Ben Haight has one weakness.
The Coupeville High School junior, an imposing force on the football field, a young man who not only hiked the arduous Chilkoot trail in Canada, but was tabbed “The Sherpa on Steroids” for his exploits on the trail originally used by gold rushers (more on that later), the founder of a small business (Whidbey EcoWood Products, which builds planter boxes from skids and pallets, recycling discarded wood), has been tripped up once.
Specifically a 9th grade crafts class where he was given an A-, the only stumbling block in his pursuit of a perfect 4.0 GPA. A National Honor Society scholar who wants to be a civil engineer, he carries a tough course load, including upper math, Spanish and college prep English. Just no more crafts.
“Ben is not much of a ‘crafts’ person,” joked mom Solea Kennedy-Metzger. “He is very logical and a serious student.”
He’s also a beast on the gridiron, where he patrols the lines for the Wolves and keeps his own counsel. A lunch pail-carrying guy who enjoys life in the trenches and leaves the trash talking to others.
“He is the quietest kid I have ever known,” said Coupeville coach Tony Maggio. “That makes him one of my favorite kids!”
A native of Juneau, Alaska (his dad is a police investigator there), Haight moved to the Island with his mom in 2008. After attending the Whidbey Island Academy and the Cedar School, he transitioned to public school as a freshman. Football, which he started playing at age eight, provided an immediate link with his classmates.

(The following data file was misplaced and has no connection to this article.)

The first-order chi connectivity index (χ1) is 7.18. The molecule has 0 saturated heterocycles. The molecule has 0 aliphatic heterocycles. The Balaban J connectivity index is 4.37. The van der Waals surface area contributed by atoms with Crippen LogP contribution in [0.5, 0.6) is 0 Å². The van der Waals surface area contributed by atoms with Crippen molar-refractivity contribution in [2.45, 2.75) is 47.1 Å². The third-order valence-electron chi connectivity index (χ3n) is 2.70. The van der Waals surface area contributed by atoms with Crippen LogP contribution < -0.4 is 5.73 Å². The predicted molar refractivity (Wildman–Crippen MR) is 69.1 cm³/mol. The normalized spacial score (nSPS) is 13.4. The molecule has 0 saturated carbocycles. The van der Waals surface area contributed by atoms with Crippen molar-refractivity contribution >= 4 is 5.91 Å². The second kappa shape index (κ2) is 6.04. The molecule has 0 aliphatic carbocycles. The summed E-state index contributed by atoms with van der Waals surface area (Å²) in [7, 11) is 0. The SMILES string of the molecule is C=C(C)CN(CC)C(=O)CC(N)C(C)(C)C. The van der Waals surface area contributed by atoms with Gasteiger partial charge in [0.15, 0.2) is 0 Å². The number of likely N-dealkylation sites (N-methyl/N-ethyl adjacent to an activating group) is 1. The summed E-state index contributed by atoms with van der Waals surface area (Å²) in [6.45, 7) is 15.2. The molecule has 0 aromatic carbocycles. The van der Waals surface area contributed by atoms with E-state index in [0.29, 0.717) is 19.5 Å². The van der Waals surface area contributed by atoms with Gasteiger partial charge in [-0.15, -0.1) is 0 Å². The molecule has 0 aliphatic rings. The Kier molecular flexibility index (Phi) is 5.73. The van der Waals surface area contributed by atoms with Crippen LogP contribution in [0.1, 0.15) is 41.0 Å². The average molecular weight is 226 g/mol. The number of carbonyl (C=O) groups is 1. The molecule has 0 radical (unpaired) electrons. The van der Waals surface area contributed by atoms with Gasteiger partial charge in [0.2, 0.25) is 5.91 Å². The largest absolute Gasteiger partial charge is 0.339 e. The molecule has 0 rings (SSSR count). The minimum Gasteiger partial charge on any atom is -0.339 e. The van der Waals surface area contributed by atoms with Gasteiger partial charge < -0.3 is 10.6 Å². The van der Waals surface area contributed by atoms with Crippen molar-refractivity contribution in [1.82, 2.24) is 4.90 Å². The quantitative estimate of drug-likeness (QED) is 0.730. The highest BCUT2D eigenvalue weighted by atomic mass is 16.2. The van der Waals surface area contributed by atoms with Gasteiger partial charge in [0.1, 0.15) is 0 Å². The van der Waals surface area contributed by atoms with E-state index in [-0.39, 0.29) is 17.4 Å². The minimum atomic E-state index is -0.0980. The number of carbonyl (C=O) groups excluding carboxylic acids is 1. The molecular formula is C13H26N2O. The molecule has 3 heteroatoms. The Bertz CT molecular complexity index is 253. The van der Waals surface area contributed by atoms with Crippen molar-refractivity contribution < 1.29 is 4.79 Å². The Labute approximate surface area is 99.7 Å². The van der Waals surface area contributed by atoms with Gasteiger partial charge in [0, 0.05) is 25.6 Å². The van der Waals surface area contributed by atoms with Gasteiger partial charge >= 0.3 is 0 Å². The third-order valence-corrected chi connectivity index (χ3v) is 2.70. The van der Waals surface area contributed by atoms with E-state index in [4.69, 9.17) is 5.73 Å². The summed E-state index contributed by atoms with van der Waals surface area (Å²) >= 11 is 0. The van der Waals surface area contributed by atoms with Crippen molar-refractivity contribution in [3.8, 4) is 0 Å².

“My whole family was very into the sport of football when I started and they encouraged me to join,” Haight said. “I have stuck with it because I like the camaraderie between teammates and I enjoy the feeling of adrenaline that accompanies making a good play.”
He’s continually working on fine-tuning his skill set and building strength, an important part of holding his own as a lineman.
“I don’t think I have any particularly outstanding strengths in football, but I consider myself a fairly well balanced player as far as speed, strength, endurance and resilience,” Haight said. “For a lineman, my speed compensates for my lack of strength — in relation to the other linemen.
“I am constantly trying to become stronger as my position requires a significant amount of this quality, but aside from that I dedicate a lot of time to improving all of the abilities I need for this sport,” he added.
An avid video game player who is also a “Star Wars” buff and fan of TV shows like “Chuck,” “Monk” and “Psych,” Haight can handle himself on a shooting range, whether on Whidbey or in Alaska with older brother Theo. On the field, he remains proudest of Coupeville taking back The Bucket after a six-year drought.
“Our victory at South Whidbey was a great experience and one of the most exciting football games I have been involved in for a while,” Haight said.
Sharing the win with his teammates made it special, he said.
“All of my teammates, from 8th grade to this season, have been very supportive of me,” Haight said. “We all make sure to try to keep each other up, even in difficult times.”
That willingness to support his teammates, regardless of the situation, takes us back to Canada, where Haight carved out his own Forrest Gump-style legend last summer.
The 33-mile Chilkoot Trail, originally used during the Klondike Gold Rush, is littered with steep, slippery areas, and some of his hiking companions struggled with carrying their packs through those areas. Haight responded by hiking ahead, dropping his own pack, then running back and picking up the other hiker’s packs (and occasionally the hiker themselves) and hauling them out, again and again.
On the playing field or on the trail, Haight never leaves a fallen soldier behind. One more reason Coupeville coaches love the young man.